The Barred/Plymouth Rock "Princess": Another dual purpose breed, she will certainly be as large as Foxy the RR if not a little larger. Expect her to be one of the leaders due to her size. They are a cold hearty bird and you should not notice a drop in egg production during the winter like you can expect from the leghorn. I have never raised them myself but from what I've heard they are not so flighty or adventuresome as the other breeds you have. They lay large brown eggs 4 or 5 per week on average.

    The Ameraucana "Rainbow": Several people have already correctly stated that these birds are essentially mutts and therefor their characteristics and personalities vary widely depending on where they came from. There exists a great deal of variance in the genetic quality of commercially raised chickens. Chances are you will find certain breed are better at certain activities like foraging and leadership.

    I hope this was informative. Let me know If I can answer any questions.
     
  10. SeasideChef

    SeasideChef Just Hatched

    25
    1
    14
    Jun 3, 2016
    Coastal TX
    Fabulous post, Chicken Chaser, and thank you for all the great info! I read your post out loud for my kids, so they get more educated on our new pets.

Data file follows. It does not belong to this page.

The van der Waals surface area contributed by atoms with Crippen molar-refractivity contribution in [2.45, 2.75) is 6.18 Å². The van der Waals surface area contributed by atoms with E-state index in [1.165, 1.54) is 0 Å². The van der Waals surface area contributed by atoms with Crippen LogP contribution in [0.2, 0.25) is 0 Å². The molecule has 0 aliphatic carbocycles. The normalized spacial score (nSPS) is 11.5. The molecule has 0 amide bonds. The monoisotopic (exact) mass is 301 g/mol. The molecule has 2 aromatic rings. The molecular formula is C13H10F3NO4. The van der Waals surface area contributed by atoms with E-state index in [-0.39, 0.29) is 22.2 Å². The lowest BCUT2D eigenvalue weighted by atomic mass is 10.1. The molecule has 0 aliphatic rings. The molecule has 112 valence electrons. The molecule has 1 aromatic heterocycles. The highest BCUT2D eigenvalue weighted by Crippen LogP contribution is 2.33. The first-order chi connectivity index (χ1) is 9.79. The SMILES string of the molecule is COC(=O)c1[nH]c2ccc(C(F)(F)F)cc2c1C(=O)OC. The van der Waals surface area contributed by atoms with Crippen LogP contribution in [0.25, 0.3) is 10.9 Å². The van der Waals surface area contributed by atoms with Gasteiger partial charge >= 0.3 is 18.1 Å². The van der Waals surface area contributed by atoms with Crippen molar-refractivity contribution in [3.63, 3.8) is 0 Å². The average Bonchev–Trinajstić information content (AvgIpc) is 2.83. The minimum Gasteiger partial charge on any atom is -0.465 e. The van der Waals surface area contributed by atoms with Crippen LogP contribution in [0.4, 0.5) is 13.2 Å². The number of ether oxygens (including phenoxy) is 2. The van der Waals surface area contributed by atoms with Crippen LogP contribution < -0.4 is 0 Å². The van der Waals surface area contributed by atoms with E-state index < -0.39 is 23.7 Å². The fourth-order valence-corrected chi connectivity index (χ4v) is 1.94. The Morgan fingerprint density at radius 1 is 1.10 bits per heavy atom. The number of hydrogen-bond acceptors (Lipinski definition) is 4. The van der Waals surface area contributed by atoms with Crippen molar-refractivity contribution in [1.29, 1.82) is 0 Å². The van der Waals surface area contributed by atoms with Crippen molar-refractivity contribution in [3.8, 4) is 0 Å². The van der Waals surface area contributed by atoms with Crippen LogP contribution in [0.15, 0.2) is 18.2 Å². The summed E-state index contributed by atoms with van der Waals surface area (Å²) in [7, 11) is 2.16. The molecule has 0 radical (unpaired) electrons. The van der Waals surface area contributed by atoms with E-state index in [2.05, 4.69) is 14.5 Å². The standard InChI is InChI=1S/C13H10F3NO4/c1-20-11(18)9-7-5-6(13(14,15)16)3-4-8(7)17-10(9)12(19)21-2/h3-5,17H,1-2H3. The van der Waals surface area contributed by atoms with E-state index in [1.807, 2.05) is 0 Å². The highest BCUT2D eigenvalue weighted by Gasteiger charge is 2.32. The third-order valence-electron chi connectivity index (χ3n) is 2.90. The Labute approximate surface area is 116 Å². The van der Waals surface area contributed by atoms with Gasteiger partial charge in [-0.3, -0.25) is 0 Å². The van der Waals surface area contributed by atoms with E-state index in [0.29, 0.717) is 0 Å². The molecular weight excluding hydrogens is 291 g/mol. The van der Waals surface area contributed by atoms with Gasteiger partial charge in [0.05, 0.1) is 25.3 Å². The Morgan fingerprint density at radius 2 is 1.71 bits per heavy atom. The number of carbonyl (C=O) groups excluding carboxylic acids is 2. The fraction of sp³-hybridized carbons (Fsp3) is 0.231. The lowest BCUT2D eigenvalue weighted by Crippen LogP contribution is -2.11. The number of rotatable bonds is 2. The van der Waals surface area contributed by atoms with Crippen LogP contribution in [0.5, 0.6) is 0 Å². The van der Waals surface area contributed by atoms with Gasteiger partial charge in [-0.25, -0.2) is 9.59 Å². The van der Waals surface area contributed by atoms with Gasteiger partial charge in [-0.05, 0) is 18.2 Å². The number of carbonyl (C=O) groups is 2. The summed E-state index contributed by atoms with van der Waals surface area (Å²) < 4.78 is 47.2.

They are growing so fast, and recently discovered they have wings. The other day I found some poo outside their box, but all the birds were inside the box. They are in a small warm room with nothing that would hurt them, but I still wanted to make sure they all stay safe inside the box for now. Then later in the day I caught in the act the rascal who'd been sneaking out of the box - Rainbow. So we made a wire net top for the box, and started taking them outside every day for a couple of hours to run about and get used to the yard. The box is getting too small for them, but I am not ready to let them into the coop yet. We are still working on securing it, and they'll probably be safer for a little while longer inside the house.
    Right now the largest of the group is Rainbow, she is quite a big girl. Princess, the Barred Rock, is a bit of a "runt of the litter" right now, the smallest of my group. Maybe she will have a growth spurt soon. But they are all doing great, sturdy and healthy - knock on wood. [​IMG]
     
    1 person likes this.

BackYard Chickens is proudly sponsored by